O'CONNELL v. Esso Standard Oil Co.

Annotate this Case

337 Mass. 639 (1958)

151 N.E.2d 65


Supreme Judicial Court of Massachusetts, Suffolk.

May 7, 1958.

June 3, 1958.


Samuel P. Sears, (Lawrence R. Cohen & Albert R. Mezoff with him,) for the defendant.

Francis J. Roche, (Francis E. Kelly & Thomas C. Dolan with him,) for the plaintiff.

*640 RONAN, J.

This is the defendant's exception to the refusal to grant a motion for directed verdicts on three counts, one for the death of the plaintiff's intestate, a second for conscious suffering, and the third for damage to an automobile, which arose out of a collision between an automobile driven by the intestate and one operated by the defendant's servant. The accident occurred on Washington Street in that part of Boston called Jamaica Plain at about 10:30 P.M. on January 25, 1951. At the time of the accident, the defendant's servant, one Donovan, was driving the defendant's automobile along Washington Street in a northerly direction, while the automobile driven by the intestate, one O'Connell, was proceeding southerly toward the center of Forest Hills. Washington Street is a paved street with two sets of street car tracks in its approximate middle and with an overhead elevated structure supported by steel beams resting upon both sidewalks. The width of the street is not disclosed by the record, but it is apparent from the various photographs put in evidence that there is ample space for the passage of vehicular traffic on that part of the street located to the east or west of the car tracks.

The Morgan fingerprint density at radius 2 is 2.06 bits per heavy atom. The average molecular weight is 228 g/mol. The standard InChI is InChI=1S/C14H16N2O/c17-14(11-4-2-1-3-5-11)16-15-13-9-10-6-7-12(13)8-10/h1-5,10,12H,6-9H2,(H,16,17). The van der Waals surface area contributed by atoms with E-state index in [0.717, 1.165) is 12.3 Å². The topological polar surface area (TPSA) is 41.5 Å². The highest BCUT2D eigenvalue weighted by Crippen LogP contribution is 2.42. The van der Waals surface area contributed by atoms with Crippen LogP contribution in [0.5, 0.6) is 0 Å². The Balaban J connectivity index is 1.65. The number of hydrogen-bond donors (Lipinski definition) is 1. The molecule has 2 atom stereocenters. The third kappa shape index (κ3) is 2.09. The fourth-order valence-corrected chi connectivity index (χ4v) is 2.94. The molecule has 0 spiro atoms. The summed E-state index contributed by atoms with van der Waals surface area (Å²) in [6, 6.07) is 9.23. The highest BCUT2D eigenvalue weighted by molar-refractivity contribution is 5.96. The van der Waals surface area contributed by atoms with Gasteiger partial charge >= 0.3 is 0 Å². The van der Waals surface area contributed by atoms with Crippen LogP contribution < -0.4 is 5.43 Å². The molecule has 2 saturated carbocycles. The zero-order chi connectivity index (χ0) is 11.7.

Donovan who was driving northerly toward Green Street testified that he first saw the O'Connell automobile approaching in a "zigzag" manner at approximately fifty miles per hour when it was ninety to one hundred yards away, and that he was then travelling about twenty-five miles an hour with his front left wheel just over the easterly car track. Donovan also testified that as soon as he discovered the O'Connell automobile he decreased his speed and drove to his right or easterly side, so that at the time of the impact he was nine feet nearer the easterly curbing, when the O'Connell automobile suddenly turned ninety degrees to the east, struck the front of the defendant's automobile, and then continued over the easterly sidewalk and stopped with its front against the fence on the easterly property line.

One McLaughlin, a police officer, who arrived at the scene of the accident shortly after its occurrence, drew a sketch upon a blackboard, a photograph of which has been presented *641 with the argument and which eliminated all lines made by witnesses other than McLaughlin. It purported to show the center line of Washington Street located between the two sets of electric car tracks with the front end of the defendant's automobile projecting very slightly over this line.

One Santilli, who had been following the defendant's automobile for two thousand feet, testified that the defendant's automobile had never left its right hand side of the street. He testified further that he saw the O'Connell automobile approaching and "swaying on the center car track" and then make a sharp turn to the east where it collided with the defendant's automobile, on the easterly side of the street about five or six feet from the east curb. Two passengers who were riding with Santilli testified that the O'Connell automobile swerved to its left and cut in front of the defendant's automobile.